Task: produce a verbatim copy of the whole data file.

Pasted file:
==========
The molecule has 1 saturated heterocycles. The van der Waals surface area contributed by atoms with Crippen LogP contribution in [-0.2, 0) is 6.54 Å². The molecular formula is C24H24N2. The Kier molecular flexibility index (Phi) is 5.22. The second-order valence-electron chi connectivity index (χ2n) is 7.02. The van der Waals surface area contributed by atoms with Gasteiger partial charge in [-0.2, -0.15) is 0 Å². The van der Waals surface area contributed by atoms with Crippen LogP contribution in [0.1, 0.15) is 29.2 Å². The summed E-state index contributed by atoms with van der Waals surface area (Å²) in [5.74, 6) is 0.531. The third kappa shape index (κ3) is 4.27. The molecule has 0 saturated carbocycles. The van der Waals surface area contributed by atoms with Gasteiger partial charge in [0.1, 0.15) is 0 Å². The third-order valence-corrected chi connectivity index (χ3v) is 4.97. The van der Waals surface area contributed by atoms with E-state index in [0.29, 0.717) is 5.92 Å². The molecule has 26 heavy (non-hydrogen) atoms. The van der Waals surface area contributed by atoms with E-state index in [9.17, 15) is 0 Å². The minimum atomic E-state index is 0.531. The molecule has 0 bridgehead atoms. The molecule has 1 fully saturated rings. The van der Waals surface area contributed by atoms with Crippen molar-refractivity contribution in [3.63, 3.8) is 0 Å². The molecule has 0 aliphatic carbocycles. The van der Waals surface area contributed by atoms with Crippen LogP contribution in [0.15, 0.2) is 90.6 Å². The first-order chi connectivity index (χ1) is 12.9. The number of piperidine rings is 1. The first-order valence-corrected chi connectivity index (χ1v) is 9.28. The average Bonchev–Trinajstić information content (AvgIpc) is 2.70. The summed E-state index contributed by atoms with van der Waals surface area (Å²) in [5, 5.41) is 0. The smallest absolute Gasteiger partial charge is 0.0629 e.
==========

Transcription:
The molecule has 1 saturated heterocycles. The van der Waals surface area contributed by atoms with Crippen LogP contribution in [-0.2, 0) is 6.54 Å². The molecular formula is C24H24N2. The Kier molecular flexibility index (Phi) is 5.22. The second-order valence-electron chi connectivity index (χ2n) is 7.02. The van der Waals surface area contributed by atoms with Gasteiger partial charge in [-0.2, -0.15) is 0 Å². The van der Waals surface area contributed by atoms with Crippen LogP contribution in [0.1, 0.15) is 29.2 Å². The summed E-state index contributed by atoms with van der Waals surface area (Å²) in [5.74, 6) is 0.531. The third kappa shape index (κ3) is 4.27. The molecule has 0 saturated carbocycles. The van der Waals surface area contributed by atoms with Gasteiger partial charge in [0.1, 0.15) is 0 Å². The third-order valence-corrected chi connectivity index (χ3v) is 4.97. The van der Waals surface area contributed by atoms with E-state index in [0.29, 0.717) is 5.92 Å². The molecule has 26 heavy (non-hydrogen) atoms. The van der Waals surface area contributed by atoms with E-state index in [9.17, 15) is 0 Å². The minimum atomic E-state index is 0.531. The molecule has 0 bridgehead atoms. The molecule has 1 fully saturated rings. The van der Waals surface area contributed by atoms with Crippen molar-refractivity contribution in [3.63, 3.8) is 0 Å². The molecule has 0 aliphatic carbocycles. The van der Waals surface area contributed by atoms with Crippen LogP contribution in [0.15, 0.2) is 90.6 Å². The first-order chi connectivity index (χ1) is 12.9. The number of piperidine rings is 1. The first-order valence-corrected chi connectivity index (χ1v) is 9.28. The average Bonchev–Trinajstić information content (AvgIpc) is 2.70. The summed E-state index contributed by atoms with van der Waals surface area (Å²) in [5, 5.41) is 0. The smallest absolute Gasteiger partial charge is 0.0629 e.